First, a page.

Learning From the Hidden Success Factors of the Hyundai Assurance Program


At a recent M50 CMO Conference, I had the privilege of listening to two senior Hyundai executives, Joel Ewanick, V.P.Marketing, and David Zuchowski, V.P. of Sales, discuss the success of the Hyundai Assurance Program.
Hyundai Assurance Program

Hyundai Assurance Program

If you haven’t been following this story closely, Hyundai is one of the very few bright spots in a downright ugly automotive sector. Hyundai U.S. unit sales year to date were up +1.4% and September was its 9th consecutive month of year-over-year gains in retail market share.

The Hyundai brand is clearly one of the few auto companies to be driving both sales and brand equity, consistent with some of the learnings described in a previous post, “Should Your Brand Focus on Energy to Drive Growth?”

Hyundai Assurance Program

The Hyundai Assurance program, and its success, has been well reported in the media and other blogs (see Brand Channel’s “Hyundai Formula: Inconspicuous Luxury Plus Empathy),” so I don’t need to go into great detail here about it. Essentially, Hyundai recognized that U.S. consumers were reluctant to buy cars when they feared losing their jobs. So, they launched the Buyer Assurance program which allows Hyundai buyers to return their car within 12 months, no questions asked, if they lose their job.

Success Factors – Beyond the Obvious

That’s the story. But actually, it’s not. Listening to Joel and David, it was clear there were other equally important aspects of the program that drove success. What were they?

Consumer Insight – The basic insight was simple: potential new car buyers were afraid to purchase because they feared losing their jobs. The answer, the Hyundai Buyer Assurance program, was anything but. It actually communicated two very subtle, but important additional messages:

  • “Hyundai understands me.” Consumers felt that Hyundai was really listening to them and acknowledging their real world concerns. Everyone else was just offering bigger discounts and O% APR financing. Consumers always want brands that they feel listen to and understand them.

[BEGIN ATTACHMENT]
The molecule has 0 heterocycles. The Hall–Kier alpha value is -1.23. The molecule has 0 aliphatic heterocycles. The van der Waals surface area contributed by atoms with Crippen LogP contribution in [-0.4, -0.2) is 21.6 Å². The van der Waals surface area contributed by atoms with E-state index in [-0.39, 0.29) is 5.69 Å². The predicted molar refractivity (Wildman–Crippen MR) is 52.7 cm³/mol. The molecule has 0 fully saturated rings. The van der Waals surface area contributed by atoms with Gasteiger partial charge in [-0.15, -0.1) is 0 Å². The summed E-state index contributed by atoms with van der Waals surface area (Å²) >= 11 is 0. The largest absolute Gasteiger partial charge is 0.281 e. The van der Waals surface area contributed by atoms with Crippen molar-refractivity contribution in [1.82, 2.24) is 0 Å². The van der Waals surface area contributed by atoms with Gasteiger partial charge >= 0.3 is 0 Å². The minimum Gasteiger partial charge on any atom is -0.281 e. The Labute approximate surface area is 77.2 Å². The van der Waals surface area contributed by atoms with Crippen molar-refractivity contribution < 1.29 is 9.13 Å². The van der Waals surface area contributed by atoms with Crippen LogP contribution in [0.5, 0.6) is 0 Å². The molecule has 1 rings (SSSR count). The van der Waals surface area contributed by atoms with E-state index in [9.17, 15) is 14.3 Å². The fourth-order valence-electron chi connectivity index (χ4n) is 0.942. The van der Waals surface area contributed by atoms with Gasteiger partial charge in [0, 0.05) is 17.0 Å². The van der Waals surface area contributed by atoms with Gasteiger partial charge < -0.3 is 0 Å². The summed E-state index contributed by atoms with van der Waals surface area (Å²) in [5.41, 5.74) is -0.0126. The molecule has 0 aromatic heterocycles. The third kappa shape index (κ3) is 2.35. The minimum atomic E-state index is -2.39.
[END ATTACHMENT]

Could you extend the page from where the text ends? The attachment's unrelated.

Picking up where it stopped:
• “Hyundai is providing hope.” In the depths of the financial crisis, consumers were looking for something, anything — to provide hope. The Assurance program provided a simple message of hope in an industry with almost none. The program met a very real and powerful need for consumers to latch onto something that would connect them with a positive future.

Product Quality – Hyundai had a perception gap. Over the years, car quality improved significantly, yet the perception of “cheap and inferior” was deeply rooted in consumers psyche. The great recession of 2009 provided an opening for Hyundai, just as the gas crisis of the late 70’s did for the Japanese.

An opening for consumers to actually reconsider and try a less expensive Hyundai as an alternative to higher priced U.S. or Japanese models. And when they did, most consumers were surprised at the quality: “Wow—this is a really nice car.” This “surprise” generated positive word of mouth, which in turn reinforced business growth.

Media Spending – Hyundai historically spent its advertising in 1/3’s: one third for “brand” advertising, one third for dealer ads, and another third for individual dealer model promotions. Working together, Sales and Marketing consolidated all of the spending behind the Assurance Program, effectively tripling the media weight versus a standard marketing program. This enabled a fully integrated marketing program from TV ads down to dealer POP.